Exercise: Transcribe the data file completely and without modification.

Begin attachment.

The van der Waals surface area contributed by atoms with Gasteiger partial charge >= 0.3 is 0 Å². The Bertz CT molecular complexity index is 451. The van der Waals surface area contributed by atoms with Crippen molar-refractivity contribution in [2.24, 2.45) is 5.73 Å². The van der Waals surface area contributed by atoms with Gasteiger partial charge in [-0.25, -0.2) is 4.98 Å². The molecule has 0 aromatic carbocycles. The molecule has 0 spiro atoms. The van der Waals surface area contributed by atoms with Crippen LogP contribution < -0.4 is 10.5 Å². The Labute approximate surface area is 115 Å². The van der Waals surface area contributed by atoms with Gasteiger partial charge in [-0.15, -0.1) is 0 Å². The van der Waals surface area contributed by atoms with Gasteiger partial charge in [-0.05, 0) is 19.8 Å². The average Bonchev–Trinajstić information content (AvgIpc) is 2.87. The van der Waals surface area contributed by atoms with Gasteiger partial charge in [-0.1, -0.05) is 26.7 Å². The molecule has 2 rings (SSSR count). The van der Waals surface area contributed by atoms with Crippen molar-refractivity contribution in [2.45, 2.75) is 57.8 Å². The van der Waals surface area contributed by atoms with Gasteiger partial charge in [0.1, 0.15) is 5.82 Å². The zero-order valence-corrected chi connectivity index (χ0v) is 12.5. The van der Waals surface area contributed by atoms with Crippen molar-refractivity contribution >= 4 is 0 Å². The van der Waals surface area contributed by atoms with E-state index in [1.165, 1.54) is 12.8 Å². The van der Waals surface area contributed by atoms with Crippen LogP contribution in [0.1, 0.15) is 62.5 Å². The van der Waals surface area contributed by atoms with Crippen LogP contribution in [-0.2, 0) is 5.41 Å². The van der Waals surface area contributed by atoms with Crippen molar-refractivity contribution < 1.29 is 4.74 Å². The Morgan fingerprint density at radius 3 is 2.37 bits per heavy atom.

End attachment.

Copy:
The van der Waals surface area contributed by atoms with Gasteiger partial charge >= 0.3 is 0 Å². The Bertz CT molecular complexity index is 451. The van der Waals surface area contributed by atoms with Crippen molar-refractivity contribution in [2.24, 2.45) is 5.73 Å². The van der Waals surface area contributed by atoms with Gasteiger partial charge in [-0.25, -0.2) is 4.98 Å². The molecule has 0 aromatic carbocycles. The molecule has 0 spiro atoms. The van der Waals surface area contributed by atoms with Crippen LogP contribution < -0.4 is 10.5 Å². The Labute approximate surface area is 115 Å². The van der Waals surface area contributed by atoms with Gasteiger partial charge in [-0.15, -0.1) is 0 Å². The van der Waals surface area contributed by atoms with Gasteiger partial charge in [-0.05, 0) is 19.8 Å². The average Bonchev–Trinajstić information content (AvgIpc) is 2.87. The van der Waals surface area contributed by atoms with Gasteiger partial charge in [-0.1, -0.05) is 26.7 Å². The molecule has 2 rings (SSSR count). The van der Waals surface area contributed by atoms with Crippen molar-refractivity contribution in [2.45, 2.75) is 57.8 Å². The van der Waals surface area contributed by atoms with Gasteiger partial charge in [0.1, 0.15) is 5.82 Å². The zero-order valence-corrected chi connectivity index (χ0v) is 12.5. The van der Waals surface area contributed by atoms with Crippen molar-refractivity contribution >= 4 is 0 Å². The van der Waals surface area contributed by atoms with E-state index in [1.165, 1.54) is 12.8 Å². The van der Waals surface area contributed by atoms with Crippen LogP contribution in [0.1, 0.15) is 62.5 Å². The van der Waals surface area contributed by atoms with Crippen LogP contribution in [-0.2, 0) is 5.41 Å². The van der Waals surface area contributed by atoms with Crippen molar-refractivity contribution < 1.29 is 4.74 Å². The Morgan fingerprint density at radius 3 is 2.37 bits per heavy atom.